Sir James ‘Golden Bough’ Frazer & his wife Lilly—a devoted couple to the very end

Few wives in literary history can have been as devoted to their famous husbands as Lilly Frazer was to the great anthropologist James Frazer, author of The Golden Bough.

Born around 1854 in Alsace, Elisabeth Adelsdorfer came to England after she had married an English mariner named Groves, with whom she had two children.  When he died she found herself the mother of two teenagers and turned to writing in order to support them. Although having little or no knowledge of the subject she somehow persuaded editors at the Badminton Library to give her a commission to write a book on the history of dancing. In 1894, while researching the subject of dance among the primitives she sought the help of James Frazer (1854 – 1941), then an obscure Cambridge don, and the author of the first part of The Golden Bough (1890). The couple were married in 1896, not long after Lilly’s Dancing appeared.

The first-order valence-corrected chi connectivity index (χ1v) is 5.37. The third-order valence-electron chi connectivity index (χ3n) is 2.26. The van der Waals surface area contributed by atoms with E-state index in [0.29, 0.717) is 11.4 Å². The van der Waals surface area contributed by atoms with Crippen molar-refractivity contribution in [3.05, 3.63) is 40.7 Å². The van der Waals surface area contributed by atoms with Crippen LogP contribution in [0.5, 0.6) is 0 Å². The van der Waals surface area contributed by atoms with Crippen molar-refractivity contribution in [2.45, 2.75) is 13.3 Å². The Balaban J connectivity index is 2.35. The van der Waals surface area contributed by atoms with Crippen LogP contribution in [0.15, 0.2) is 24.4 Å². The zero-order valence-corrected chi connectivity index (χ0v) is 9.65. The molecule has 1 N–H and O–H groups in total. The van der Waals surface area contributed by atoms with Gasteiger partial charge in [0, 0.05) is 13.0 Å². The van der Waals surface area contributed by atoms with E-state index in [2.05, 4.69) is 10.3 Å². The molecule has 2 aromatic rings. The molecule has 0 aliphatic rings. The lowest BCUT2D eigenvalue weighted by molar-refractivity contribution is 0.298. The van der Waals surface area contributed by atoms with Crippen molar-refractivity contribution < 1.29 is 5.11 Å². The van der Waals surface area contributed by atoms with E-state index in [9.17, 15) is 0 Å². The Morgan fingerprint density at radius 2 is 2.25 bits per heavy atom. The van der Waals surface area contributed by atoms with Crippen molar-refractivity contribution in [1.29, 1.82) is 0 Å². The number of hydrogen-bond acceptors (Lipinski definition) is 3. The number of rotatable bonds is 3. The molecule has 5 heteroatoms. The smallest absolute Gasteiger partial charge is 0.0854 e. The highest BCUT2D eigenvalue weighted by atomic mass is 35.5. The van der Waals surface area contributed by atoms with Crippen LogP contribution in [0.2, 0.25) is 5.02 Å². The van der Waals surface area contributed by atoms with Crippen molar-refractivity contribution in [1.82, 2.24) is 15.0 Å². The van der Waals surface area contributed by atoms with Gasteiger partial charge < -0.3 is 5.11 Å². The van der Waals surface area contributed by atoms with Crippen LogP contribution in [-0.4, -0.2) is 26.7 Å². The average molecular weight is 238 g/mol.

Realising that her husband was unlikely to promote himself as a writer, she decided that she would do everything in her power to organise his life and raise his profile. She vetted those who sought his advice and organised a panel of translators to make his work better known in France. She even translated some of his writings herself. Moreover, in Cambridge she began her mission to improve the teaching of foreign languages in schools, was the first to use the phonograph in education, and wrote stories and short plays in French for use in the classroom.

Frazer’s growing international reputation, thanks in no small part to the efforts of  Lilly, was crowned by the award of a knighthood in 1914, which was also the year in which the couple moved from Cambridge to London. Frazer’s new fame and increasingly prosperity enabled the couple to travel widely in Europe following the end of hostilities. However, the two letters from Lilly featured here date from a period of crisis in Frazer’s health, when he was in danger of losing his sight. They were written to a Cambridge colleague, Canon McCulloch, from the Allan Water and Spa Hotel in Stirlingshire and date from July and August 1931. In the first letter, Lilly explains her husband’s plight to the Canon:

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